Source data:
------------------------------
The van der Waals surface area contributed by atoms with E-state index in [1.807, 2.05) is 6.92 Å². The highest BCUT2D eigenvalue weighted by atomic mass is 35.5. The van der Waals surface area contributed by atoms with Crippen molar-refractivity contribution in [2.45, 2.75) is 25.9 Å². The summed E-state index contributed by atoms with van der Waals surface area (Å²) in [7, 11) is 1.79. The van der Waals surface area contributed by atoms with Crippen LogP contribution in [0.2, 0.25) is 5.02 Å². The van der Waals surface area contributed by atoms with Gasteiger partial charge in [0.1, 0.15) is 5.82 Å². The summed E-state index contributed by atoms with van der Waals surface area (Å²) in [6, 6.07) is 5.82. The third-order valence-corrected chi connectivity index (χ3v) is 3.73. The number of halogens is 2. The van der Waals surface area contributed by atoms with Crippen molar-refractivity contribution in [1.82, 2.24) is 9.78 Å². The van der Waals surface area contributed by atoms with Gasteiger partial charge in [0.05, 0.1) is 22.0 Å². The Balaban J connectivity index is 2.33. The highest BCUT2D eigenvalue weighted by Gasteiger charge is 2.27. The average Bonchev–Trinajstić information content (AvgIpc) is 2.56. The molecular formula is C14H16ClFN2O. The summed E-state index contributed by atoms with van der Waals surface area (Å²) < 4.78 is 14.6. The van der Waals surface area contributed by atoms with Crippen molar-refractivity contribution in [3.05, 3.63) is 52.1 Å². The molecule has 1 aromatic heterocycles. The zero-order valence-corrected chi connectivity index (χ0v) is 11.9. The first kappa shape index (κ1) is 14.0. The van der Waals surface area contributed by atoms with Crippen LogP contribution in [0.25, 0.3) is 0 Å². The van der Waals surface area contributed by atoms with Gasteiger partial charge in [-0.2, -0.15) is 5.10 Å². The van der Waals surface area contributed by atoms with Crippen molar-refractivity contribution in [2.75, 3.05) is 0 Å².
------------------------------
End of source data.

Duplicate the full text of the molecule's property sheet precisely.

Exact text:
The van der Waals surface area contributed by atoms with E-state index in [1.807, 2.05) is 6.92 Å². The highest BCUT2D eigenvalue weighted by atomic mass is 35.5. The van der Waals surface area contributed by atoms with Crippen molar-refractivity contribution in [2.45, 2.75) is 25.9 Å². The summed E-state index contributed by atoms with van der Waals surface area (Å²) in [7, 11) is 1.79. The van der Waals surface area contributed by atoms with Crippen LogP contribution in [0.2, 0.25) is 5.02 Å². The van der Waals surface area contributed by atoms with Gasteiger partial charge in [0.1, 0.15) is 5.82 Å². The summed E-state index contributed by atoms with van der Waals surface area (Å²) in [6, 6.07) is 5.82. The third-order valence-corrected chi connectivity index (χ3v) is 3.73. The number of halogens is 2. The van der Waals surface area contributed by atoms with Crippen molar-refractivity contribution in [1.82, 2.24) is 9.78 Å². The van der Waals surface area contributed by atoms with Gasteiger partial charge in [0.05, 0.1) is 22.0 Å². The Balaban J connectivity index is 2.33. The highest BCUT2D eigenvalue weighted by Gasteiger charge is 2.27. The average Bonchev–Trinajstić information content (AvgIpc) is 2.56. The molecular formula is C14H16ClFN2O. The summed E-state index contributed by atoms with van der Waals surface area (Å²) < 4.78 is 14.6. The van der Waals surface area contributed by atoms with Crippen molar-refractivity contribution in [3.05, 3.63) is 52.1 Å². The molecule has 1 aromatic heterocycles. The zero-order valence-corrected chi connectivity index (χ0v) is 11.9. The first kappa shape index (κ1) is 14.0. The van der Waals surface area contributed by atoms with Crippen LogP contribution in [0.25, 0.3) is 0 Å². The van der Waals surface area contributed by atoms with Gasteiger partial charge in [-0.2, -0.15) is 5.10 Å². The van der Waals surface area contributed by atoms with Crippen molar-refractivity contribution in [2.75, 3.05) is 0 Å².